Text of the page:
Burgundians - Economy

Subsistence and Commercial Activities. Burgundy's climatic and topographic variety supports viticulture (primarily along the hills south of Dijon and on the west side of the Saône River valley), stock raising (in the Charolais, Autunois, lower Morvan), silviculture (Morvan), and cereal and other crops (e.g., mustard, sunflowers) throughout the region but especially Côte d'Or. The Saône River and the Canal du Centre handle heavy barge traffic, moving goods out of and through the area. Wine, liqueur, and mustard Production are centered on rail lines through Dijon and to the south, while trucks move beef, eggs, and other farm products in southwestern Burgundy.

Industrial Arts. An area of considerable historic and Contemporary industrial activity is that of Le Creusot/Montceaules-Mines, which a century ago was known for the extraction of oil and coal that fed huge foundries, and now for the manufacture of sophisticated industrial ceramics. Variety also characterizes the industrial sector: the "company town" of Gueugnon (pop. 10,456) in Saône-et-Loire is internationally known for cold-rolled stainless steel production and is home to a hat-manufacturing company; 16 kilometers south, past farms raising Charolais beef cattle, the Loire River town of Digoin (pop. 11,341) produces a substantial portion of the country's dinnerware.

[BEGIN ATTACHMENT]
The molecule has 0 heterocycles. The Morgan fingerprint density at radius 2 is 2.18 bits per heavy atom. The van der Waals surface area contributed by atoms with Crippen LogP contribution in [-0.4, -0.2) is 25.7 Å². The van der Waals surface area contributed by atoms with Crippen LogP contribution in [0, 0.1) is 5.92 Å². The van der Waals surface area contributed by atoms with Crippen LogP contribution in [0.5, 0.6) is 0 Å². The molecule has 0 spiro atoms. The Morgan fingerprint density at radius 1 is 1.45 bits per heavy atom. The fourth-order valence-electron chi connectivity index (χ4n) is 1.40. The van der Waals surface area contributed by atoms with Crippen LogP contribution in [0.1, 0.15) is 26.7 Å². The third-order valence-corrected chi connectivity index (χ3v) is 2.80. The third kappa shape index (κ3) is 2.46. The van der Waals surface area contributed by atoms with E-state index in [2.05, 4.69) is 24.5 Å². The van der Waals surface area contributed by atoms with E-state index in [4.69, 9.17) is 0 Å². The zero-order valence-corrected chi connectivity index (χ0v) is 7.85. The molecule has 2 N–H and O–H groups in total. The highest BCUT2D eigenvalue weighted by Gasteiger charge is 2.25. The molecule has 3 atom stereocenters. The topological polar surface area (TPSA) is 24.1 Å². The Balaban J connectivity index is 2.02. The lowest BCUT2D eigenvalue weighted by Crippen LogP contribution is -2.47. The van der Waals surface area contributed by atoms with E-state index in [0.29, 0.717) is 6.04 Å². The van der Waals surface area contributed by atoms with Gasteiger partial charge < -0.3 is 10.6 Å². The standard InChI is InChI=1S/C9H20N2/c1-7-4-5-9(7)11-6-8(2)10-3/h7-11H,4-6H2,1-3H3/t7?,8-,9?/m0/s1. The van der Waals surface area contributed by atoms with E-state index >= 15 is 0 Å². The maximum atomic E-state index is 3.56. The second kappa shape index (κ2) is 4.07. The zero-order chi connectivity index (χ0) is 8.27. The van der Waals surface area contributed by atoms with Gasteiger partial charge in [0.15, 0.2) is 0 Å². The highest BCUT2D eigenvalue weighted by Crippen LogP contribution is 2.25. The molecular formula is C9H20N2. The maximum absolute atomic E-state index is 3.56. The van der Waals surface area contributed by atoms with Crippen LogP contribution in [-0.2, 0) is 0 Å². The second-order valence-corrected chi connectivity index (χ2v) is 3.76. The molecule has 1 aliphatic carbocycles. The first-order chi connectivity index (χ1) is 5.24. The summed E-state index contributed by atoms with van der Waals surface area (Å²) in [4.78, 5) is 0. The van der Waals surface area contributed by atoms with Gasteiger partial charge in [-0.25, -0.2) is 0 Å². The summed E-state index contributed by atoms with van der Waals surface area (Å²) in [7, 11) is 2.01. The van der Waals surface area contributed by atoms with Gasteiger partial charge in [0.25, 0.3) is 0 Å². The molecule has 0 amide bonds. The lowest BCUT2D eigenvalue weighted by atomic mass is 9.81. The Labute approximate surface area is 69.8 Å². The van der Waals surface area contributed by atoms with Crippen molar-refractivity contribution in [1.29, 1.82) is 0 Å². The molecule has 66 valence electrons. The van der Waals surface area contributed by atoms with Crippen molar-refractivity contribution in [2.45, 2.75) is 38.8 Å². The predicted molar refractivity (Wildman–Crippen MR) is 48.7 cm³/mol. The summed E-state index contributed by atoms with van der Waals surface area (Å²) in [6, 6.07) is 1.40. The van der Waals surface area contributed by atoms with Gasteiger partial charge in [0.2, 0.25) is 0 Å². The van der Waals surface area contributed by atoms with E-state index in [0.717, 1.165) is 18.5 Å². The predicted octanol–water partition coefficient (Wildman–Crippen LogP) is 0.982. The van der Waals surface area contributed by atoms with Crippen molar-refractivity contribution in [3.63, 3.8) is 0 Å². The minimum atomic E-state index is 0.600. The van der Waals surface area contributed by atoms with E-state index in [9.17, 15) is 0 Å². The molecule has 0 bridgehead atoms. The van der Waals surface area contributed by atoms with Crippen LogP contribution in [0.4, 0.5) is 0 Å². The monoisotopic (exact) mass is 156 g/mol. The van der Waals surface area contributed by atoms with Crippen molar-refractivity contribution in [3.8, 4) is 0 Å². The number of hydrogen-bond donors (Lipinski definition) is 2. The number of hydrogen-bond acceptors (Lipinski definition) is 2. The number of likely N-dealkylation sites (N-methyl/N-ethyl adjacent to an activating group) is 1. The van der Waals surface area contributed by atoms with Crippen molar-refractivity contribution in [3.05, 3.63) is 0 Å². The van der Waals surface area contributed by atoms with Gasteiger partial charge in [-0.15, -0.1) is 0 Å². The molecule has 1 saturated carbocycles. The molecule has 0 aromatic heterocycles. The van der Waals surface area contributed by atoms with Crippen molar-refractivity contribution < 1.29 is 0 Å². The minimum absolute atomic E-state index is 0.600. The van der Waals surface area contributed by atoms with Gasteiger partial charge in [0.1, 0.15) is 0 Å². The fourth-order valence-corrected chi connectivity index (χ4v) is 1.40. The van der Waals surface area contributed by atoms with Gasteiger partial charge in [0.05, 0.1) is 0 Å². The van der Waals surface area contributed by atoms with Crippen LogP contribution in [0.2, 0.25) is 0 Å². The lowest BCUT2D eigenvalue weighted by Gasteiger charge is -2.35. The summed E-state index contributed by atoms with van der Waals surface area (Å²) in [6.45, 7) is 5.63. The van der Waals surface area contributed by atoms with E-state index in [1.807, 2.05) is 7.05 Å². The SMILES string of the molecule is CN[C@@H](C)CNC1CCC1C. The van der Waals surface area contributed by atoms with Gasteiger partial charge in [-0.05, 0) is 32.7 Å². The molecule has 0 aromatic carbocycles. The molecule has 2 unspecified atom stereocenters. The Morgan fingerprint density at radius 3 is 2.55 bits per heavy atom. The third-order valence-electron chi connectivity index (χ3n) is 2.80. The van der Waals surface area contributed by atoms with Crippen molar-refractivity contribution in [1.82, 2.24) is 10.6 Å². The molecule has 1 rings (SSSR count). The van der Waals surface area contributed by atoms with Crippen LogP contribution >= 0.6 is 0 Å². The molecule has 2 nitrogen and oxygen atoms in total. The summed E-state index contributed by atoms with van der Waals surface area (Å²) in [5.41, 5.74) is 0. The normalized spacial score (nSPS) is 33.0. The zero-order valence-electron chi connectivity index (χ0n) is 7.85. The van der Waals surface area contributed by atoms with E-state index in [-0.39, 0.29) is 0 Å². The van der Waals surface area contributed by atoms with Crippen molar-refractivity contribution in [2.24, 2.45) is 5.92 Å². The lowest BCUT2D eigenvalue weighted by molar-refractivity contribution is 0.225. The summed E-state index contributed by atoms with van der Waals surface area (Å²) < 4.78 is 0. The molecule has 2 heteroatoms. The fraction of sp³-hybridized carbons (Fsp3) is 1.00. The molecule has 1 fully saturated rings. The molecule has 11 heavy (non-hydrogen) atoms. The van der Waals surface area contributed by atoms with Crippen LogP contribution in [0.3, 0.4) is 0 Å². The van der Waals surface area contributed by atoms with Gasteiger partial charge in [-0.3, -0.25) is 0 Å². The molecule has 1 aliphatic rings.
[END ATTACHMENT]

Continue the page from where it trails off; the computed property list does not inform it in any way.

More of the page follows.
Division of Labor and Land Tenure. The presence of women has always been important in agricultural enterprises, where besides traditional household duties women undertake nearly every task on the farm except fieldwork. In recent years they have even sold stock at the weekly cattle market in Sainte Christophe-en-Brionnais, long a bastion of exclusively male activity. Since the beginning of the rural exodus in the last century, women have joined the industrial and commercial workforce in increasing numbers. Many farm families partake of both worlds: family members cooperate to keep up with farm duties while maintaining industrial or commercial jobs in nearby towns. The presence of small industrial towns in an otherwise rural landscape underscores the marked heterogeneity of Burgundy and the variety of economic and Social options it generates. Although few landless farm laborers remain, as a dual result of agricultural mechanization and the lure of higher-paying industrial jobs, the agricultural population has stabilized in the past few decades, thanks both to government farm subsidies and to effective competition by French agriculturalists in the international marketplace. This favorable economic climate has enabled many farms to keep operating and remain in the family, although in less desirable agricultural areas (e.g., Morvan highlands) the visitor is struck by the number of abandoned dwellings. Rarely, However, is the land out of production, even in these areas; it is rented (or purchased) and often farmed collectively by relatives from a nearby farmstead.

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